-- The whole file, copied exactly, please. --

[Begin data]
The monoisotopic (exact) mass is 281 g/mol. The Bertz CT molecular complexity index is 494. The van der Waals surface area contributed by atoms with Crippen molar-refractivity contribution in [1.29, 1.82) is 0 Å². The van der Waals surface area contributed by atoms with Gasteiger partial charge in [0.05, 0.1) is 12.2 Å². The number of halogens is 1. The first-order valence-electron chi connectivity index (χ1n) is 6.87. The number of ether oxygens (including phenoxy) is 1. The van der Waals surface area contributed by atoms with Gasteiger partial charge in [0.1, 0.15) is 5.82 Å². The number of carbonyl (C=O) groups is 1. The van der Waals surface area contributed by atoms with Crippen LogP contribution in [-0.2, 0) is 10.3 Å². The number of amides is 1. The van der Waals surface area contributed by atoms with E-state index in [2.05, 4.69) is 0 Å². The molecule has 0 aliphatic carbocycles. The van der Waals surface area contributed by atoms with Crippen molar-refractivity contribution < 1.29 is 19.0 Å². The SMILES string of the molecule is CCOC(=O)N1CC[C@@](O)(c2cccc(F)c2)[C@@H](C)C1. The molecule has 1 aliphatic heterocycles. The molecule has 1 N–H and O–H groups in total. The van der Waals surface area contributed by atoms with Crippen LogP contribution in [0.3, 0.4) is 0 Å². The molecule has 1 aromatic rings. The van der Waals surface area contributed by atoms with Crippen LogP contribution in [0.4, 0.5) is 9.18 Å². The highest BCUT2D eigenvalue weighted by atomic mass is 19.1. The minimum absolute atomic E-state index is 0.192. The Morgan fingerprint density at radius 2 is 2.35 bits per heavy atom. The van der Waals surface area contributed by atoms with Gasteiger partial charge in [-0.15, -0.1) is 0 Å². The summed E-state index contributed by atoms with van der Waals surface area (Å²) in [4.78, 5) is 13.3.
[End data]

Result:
The monoisotopic (exact) mass is 281 g/mol. The Bertz CT molecular complexity index is 494. The van der Waals surface area contributed by atoms with Crippen molar-refractivity contribution in [1.29, 1.82) is 0 Å². The van der Waals surface area contributed by atoms with Gasteiger partial charge in [0.05, 0.1) is 12.2 Å². The number of halogens is 1. The first-order valence-electron chi connectivity index (χ1n) is 6.87. The number of ether oxygens (including phenoxy) is 1. The van der Waals surface area contributed by atoms with Gasteiger partial charge in [0.1, 0.15) is 5.82 Å². The number of carbonyl (C=O) groups is 1. The van der Waals surface area contributed by atoms with Crippen LogP contribution in [-0.2, 0) is 10.3 Å². The number of amides is 1. The van der Waals surface area contributed by atoms with E-state index in [2.05, 4.69) is 0 Å². The molecule has 0 aliphatic carbocycles. The van der Waals surface area contributed by atoms with Crippen molar-refractivity contribution < 1.29 is 19.0 Å². The SMILES string of the molecule is CCOC(=O)N1CC[C@@](O)(c2cccc(F)c2)[C@@H](C)C1. The molecule has 1 aliphatic heterocycles. The molecule has 1 N–H and O–H groups in total. The van der Waals surface area contributed by atoms with Crippen LogP contribution in [0.3, 0.4) is 0 Å². The molecule has 1 aromatic rings. The van der Waals surface area contributed by atoms with Crippen LogP contribution in [0.4, 0.5) is 9.18 Å². The highest BCUT2D eigenvalue weighted by atomic mass is 19.1. The minimum absolute atomic E-state index is 0.192. The Morgan fingerprint density at radius 2 is 2.35 bits per heavy atom. The van der Waals surface area contributed by atoms with Gasteiger partial charge in [-0.15, -0.1) is 0 Å². The summed E-state index contributed by atoms with van der Waals surface area (Å²) in [4.78, 5) is 13.3.